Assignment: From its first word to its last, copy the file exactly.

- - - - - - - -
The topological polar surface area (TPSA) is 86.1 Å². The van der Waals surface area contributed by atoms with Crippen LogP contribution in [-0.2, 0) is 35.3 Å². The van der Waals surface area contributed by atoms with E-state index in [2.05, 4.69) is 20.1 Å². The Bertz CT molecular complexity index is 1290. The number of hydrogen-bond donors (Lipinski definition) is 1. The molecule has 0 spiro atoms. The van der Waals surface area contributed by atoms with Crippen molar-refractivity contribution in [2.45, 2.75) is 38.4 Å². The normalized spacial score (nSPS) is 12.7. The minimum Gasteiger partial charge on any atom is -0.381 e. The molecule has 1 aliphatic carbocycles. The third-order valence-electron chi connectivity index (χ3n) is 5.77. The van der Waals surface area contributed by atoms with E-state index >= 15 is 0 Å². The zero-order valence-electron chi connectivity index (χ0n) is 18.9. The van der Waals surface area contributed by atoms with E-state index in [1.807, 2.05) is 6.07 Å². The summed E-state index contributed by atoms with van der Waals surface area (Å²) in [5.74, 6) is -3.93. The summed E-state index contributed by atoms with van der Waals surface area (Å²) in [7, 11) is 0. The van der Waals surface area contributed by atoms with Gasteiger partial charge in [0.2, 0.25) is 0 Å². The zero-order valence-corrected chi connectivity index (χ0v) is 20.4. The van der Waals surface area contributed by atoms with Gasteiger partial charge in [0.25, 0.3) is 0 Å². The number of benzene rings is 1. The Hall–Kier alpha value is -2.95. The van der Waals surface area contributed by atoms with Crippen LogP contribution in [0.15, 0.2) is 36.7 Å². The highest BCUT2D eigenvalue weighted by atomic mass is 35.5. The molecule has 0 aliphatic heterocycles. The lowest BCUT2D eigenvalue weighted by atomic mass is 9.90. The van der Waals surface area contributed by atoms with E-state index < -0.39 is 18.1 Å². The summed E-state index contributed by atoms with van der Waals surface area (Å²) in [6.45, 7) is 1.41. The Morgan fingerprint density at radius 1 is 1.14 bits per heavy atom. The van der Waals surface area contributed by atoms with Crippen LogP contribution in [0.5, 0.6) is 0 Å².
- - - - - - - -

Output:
The topological polar surface area (TPSA) is 86.1 Å². The van der Waals surface area contributed by atoms with Crippen LogP contribution in [-0.2, 0) is 35.3 Å². The van der Waals surface area contributed by atoms with E-state index in [2.05, 4.69) is 20.1 Å². The Bertz CT molecular complexity index is 1290. The number of hydrogen-bond donors (Lipinski definition) is 1. The molecule has 0 spiro atoms. The van der Waals surface area contributed by atoms with Crippen molar-refractivity contribution in [2.45, 2.75) is 38.4 Å². The normalized spacial score (nSPS) is 12.7. The minimum Gasteiger partial charge on any atom is -0.381 e. The molecule has 1 aliphatic carbocycles. The third-order valence-electron chi connectivity index (χ3n) is 5.77. The van der Waals surface area contributed by atoms with E-state index >= 15 is 0 Å². The zero-order valence-electron chi connectivity index (χ0n) is 18.9. The van der Waals surface area contributed by atoms with E-state index in [1.807, 2.05) is 6.07 Å². The summed E-state index contributed by atoms with van der Waals surface area (Å²) in [5.74, 6) is -3.93. The summed E-state index contributed by atoms with van der Waals surface area (Å²) in [7, 11) is 0. The van der Waals surface area contributed by atoms with Gasteiger partial charge in [0.2, 0.25) is 0 Å². The zero-order valence-corrected chi connectivity index (χ0v) is 20.4. The van der Waals surface area contributed by atoms with Gasteiger partial charge in [0.25, 0.3) is 0 Å². The number of benzene rings is 1. The Hall–Kier alpha value is -2.95. The van der Waals surface area contributed by atoms with Crippen LogP contribution in [0.15, 0.2) is 36.7 Å². The highest BCUT2D eigenvalue weighted by atomic mass is 35.5. The molecule has 0 aliphatic heterocycles. The lowest BCUT2D eigenvalue weighted by atomic mass is 9.90. The van der Waals surface area contributed by atoms with E-state index < -0.39 is 18.1 Å². The summed E-state index contributed by atoms with van der Waals surface area (Å²) in [6.45, 7) is 1.41. The Morgan fingerprint density at radius 1 is 1.14 bits per heavy atom. The van der Waals surface area contributed by atoms with Crippen LogP contribution in [0.5, 0.6) is 0 Å².